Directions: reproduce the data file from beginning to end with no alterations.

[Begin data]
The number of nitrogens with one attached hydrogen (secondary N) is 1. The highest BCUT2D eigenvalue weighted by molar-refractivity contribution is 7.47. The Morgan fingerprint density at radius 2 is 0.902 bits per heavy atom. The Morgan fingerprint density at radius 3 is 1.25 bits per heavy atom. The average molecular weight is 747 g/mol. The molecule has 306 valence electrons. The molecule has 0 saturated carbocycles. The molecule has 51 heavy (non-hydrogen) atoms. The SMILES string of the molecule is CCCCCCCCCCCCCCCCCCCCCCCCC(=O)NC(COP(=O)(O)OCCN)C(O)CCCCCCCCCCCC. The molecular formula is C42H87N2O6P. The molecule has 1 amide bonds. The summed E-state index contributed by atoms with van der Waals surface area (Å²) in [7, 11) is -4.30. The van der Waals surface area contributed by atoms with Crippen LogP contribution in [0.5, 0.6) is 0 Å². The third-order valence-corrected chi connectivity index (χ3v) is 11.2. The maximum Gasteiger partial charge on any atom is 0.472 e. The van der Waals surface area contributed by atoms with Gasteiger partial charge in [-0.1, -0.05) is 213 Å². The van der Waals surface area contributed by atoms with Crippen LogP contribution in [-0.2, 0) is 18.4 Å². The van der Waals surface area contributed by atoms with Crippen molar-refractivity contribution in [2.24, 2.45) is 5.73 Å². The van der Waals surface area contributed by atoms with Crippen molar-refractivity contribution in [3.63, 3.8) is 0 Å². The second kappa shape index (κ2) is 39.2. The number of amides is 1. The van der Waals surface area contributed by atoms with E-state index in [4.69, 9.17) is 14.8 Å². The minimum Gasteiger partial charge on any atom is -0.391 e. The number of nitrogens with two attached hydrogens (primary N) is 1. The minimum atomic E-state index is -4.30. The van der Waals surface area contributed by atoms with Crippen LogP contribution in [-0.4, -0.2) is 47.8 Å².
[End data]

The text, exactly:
The number of nitrogens with one attached hydrogen (secondary N) is 1. The highest BCUT2D eigenvalue weighted by molar-refractivity contribution is 7.47. The Morgan fingerprint density at radius 2 is 0.902 bits per heavy atom. The Morgan fingerprint density at radius 3 is 1.25 bits per heavy atom. The average molecular weight is 747 g/mol. The molecule has 306 valence electrons. The molecule has 0 saturated carbocycles. The molecule has 51 heavy (non-hydrogen) atoms. The SMILES string of the molecule is CCCCCCCCCCCCCCCCCCCCCCCCC(=O)NC(COP(=O)(O)OCCN)C(O)CCCCCCCCCCCC. The molecular formula is C42H87N2O6P. The molecule has 1 amide bonds. The summed E-state index contributed by atoms with van der Waals surface area (Å²) in [7, 11) is -4.30. The van der Waals surface area contributed by atoms with Crippen LogP contribution in [0.5, 0.6) is 0 Å². The third-order valence-corrected chi connectivity index (χ3v) is 11.2. The maximum Gasteiger partial charge on any atom is 0.472 e. The van der Waals surface area contributed by atoms with Gasteiger partial charge in [-0.1, -0.05) is 213 Å². The van der Waals surface area contributed by atoms with Crippen LogP contribution in [-0.2, 0) is 18.4 Å². The van der Waals surface area contributed by atoms with Crippen molar-refractivity contribution in [2.24, 2.45) is 5.73 Å². The van der Waals surface area contributed by atoms with Crippen molar-refractivity contribution in [3.63, 3.8) is 0 Å². The second kappa shape index (κ2) is 39.2. The number of amides is 1. The van der Waals surface area contributed by atoms with E-state index in [4.69, 9.17) is 14.8 Å². The minimum Gasteiger partial charge on any atom is -0.391 e. The number of nitrogens with two attached hydrogens (primary N) is 1. The minimum atomic E-state index is -4.30. The van der Waals surface area contributed by atoms with Crippen LogP contribution in [-0.4, -0.2) is 47.8 Å².